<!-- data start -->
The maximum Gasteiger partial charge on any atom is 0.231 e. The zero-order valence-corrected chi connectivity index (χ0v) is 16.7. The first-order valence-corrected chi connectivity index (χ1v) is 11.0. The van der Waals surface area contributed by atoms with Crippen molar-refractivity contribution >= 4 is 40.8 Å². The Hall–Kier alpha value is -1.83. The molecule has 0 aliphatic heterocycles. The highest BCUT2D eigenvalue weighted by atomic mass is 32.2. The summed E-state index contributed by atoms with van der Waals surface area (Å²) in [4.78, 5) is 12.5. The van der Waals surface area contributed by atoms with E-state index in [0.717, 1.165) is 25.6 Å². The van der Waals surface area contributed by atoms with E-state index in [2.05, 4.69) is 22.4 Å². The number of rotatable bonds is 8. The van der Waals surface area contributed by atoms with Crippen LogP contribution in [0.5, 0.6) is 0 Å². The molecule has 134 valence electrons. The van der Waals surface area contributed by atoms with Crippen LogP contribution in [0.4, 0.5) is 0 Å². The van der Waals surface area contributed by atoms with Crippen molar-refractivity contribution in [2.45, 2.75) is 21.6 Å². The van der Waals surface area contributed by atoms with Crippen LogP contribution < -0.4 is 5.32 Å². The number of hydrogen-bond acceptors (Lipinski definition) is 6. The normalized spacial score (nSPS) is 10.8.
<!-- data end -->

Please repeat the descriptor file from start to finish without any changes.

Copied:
The maximum Gasteiger partial charge on any atom is 0.231 e. The zero-order valence-corrected chi connectivity index (χ0v) is 16.7. The first-order valence-corrected chi connectivity index (χ1v) is 11.0. The van der Waals surface area contributed by atoms with Crippen molar-refractivity contribution >= 4 is 40.8 Å². The Hall–Kier alpha value is -1.83. The molecule has 0 aliphatic heterocycles. The highest BCUT2D eigenvalue weighted by atomic mass is 32.2. The summed E-state index contributed by atoms with van der Waals surface area (Å²) in [4.78, 5) is 12.5. The van der Waals surface area contributed by atoms with E-state index in [0.717, 1.165) is 25.6 Å². The van der Waals surface area contributed by atoms with E-state index in [2.05, 4.69) is 22.4 Å². The number of rotatable bonds is 8. The van der Waals surface area contributed by atoms with Crippen LogP contribution in [0.5, 0.6) is 0 Å². The molecule has 134 valence electrons. The van der Waals surface area contributed by atoms with Crippen LogP contribution in [0.4, 0.5) is 0 Å². The van der Waals surface area contributed by atoms with Crippen molar-refractivity contribution in [2.45, 2.75) is 21.6 Å². The van der Waals surface area contributed by atoms with Crippen LogP contribution < -0.4 is 5.32 Å². The number of hydrogen-bond acceptors (Lipinski definition) is 6. The normalized spacial score (nSPS) is 10.8.